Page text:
Which airports offer Wi-Fi, free or otherwise?
You'll find a fabulous chart listing the various WiFi services at U.S. airports—along with their cost and service provider—at Travelpost.com, which is first and foremost a hotel review site.
The WiFi info was all apparently updated last December, though individual airports have been updated more recently. While not perfect, this list is the best one we've found online.
What is a "bad traveler"?
That's the question posed by Stanley Fish, a law professor, author of 10 books, and blogger for the New York Times. Fish describes himself as a "bad traveler." First, I just don't care about seeing sights. ... Churches, famous squares, wide rivers, forests, cobbled streets, scenic vistas, castles, grand gardens . . . I go Spiro Agnew one better: when I’ve seen one, I’ve seen one too many. Fish continues... But behind the lack of interest in sightseeing is something deeper and more unsettling. When I ask people what they like about traveling, they usually answer, I enjoy encountering different cultures and seeing how other people live. I am perfectly happy with the fact of other cultures, and I certainly hope that those who inhabit them live well; but that’s as far as it goes. By definition, a culture other than yours is one that displays unfamiliar practices, enforces local protocols and insists on its own decorums. Some of them even have different languages and are unhappy if you don’t speak them. To me that all spells discomfort, and I don’t see why I should endure the indignities of airplane travel only to be made uncomfortable once I get where I’m going. What do you think? What makes a good or bad traveler?
Airline news: OpenSkies adds route to Amsterdam
This summer, British Airways launched a baby airline called OpenSkies, flying from Brussels and Paris to New York City without stopping in Britain. Today we learn that daily flights will begin between New York City and Amsterdam on October 15. Tickets will go on sale sometime in August. OpenSkies offers upscale service at higher fares than British Airways. But it does have an economy class section with fares starting at about $1,000 round-trip between New York City and Paris. UPDATE July 30; 3:40 p.m. ET: Please see our update on this post, here. A few weeks ago, it bought rival airline L’Avion, which flew two 757s between New York City and Paris. [OpenSkies.com] EARLIER This year: More non-stops to Europe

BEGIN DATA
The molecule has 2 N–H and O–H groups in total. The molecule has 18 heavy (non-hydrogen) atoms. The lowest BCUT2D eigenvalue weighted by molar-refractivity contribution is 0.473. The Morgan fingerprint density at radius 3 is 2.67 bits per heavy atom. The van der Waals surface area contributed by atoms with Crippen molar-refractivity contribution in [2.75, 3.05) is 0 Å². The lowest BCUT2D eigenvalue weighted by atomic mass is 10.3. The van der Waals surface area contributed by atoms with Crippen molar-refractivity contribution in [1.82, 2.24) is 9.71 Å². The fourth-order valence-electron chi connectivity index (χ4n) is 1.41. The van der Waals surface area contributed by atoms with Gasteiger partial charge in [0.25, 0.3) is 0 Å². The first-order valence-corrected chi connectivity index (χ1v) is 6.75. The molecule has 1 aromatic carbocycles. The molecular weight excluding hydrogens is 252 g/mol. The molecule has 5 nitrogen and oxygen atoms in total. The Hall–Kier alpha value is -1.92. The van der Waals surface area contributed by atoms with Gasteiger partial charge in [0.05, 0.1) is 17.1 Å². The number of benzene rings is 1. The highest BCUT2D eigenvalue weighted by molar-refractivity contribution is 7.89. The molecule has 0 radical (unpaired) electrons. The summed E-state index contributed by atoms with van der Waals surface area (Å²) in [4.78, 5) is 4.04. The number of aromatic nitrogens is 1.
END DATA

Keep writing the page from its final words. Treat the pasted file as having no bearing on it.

Voluntourism: Nearly 4 million Americans a year participate
If you took a trip to lend a helping hand last year, you're not alone. In fact, you're one of millions. About 3.7 million Americans traveled more than 120 miles for service projects between September 2006 and September 2007—according to Volunteering in America, a website launched today with fresh Census data on the topic. The site is run by the government-funded Corporation for National & Community Service, which runs Senior Corps, AmeriCorps, and other placement programs for unpaid work. The ten most popular national "voluntourism" spots include the five Gulf Coast states hit hardest by the 2005 Hurricanes Katrina, Rita, and Wilma (Texas, Florida, Mississippi, Alabama, and Louisiana), plus California, New York, Illinois, Georgia, Pennsylvania, Ohio. The statistic above only focuses on volunteering trends within the U.S., but more and more Americans are also traveling abroad to volunteer. For first-hand tips on finding a volunteer vacay that's right for you, check out BudgetTravel.com's Q&A; with CNN anchor Melissa Long, who recently took such a trip. [Volunteer Vacations: A First-Person Account.]
Video: An emergency landing that will encourage you to listen to the exit instructions
All 346 passengers had quite the scare. Oxygen masks dropped from the ceiling while a Qantas plane was flying at an altitude of 29,000 feet Friday. The reason? An explosion caused a hole the size of a car in the plane's floor, says the AP. The plane had been flying between Hong Kong and Melbourne, but had to make an emergency landing in Manila, the Philippines. All passengers and crew landed safely, partly because passengers followed instructions and partly because of expert piloting, says the New York Times. I'm posting a video of the landing (filmed by a passenger), not to be sensationalistic, but to remind you to listen to those emergency exit instructions before your future flights depart. As this video shows, passengers who listen to the instructions greatly improve their chance of surviving an emergency landing.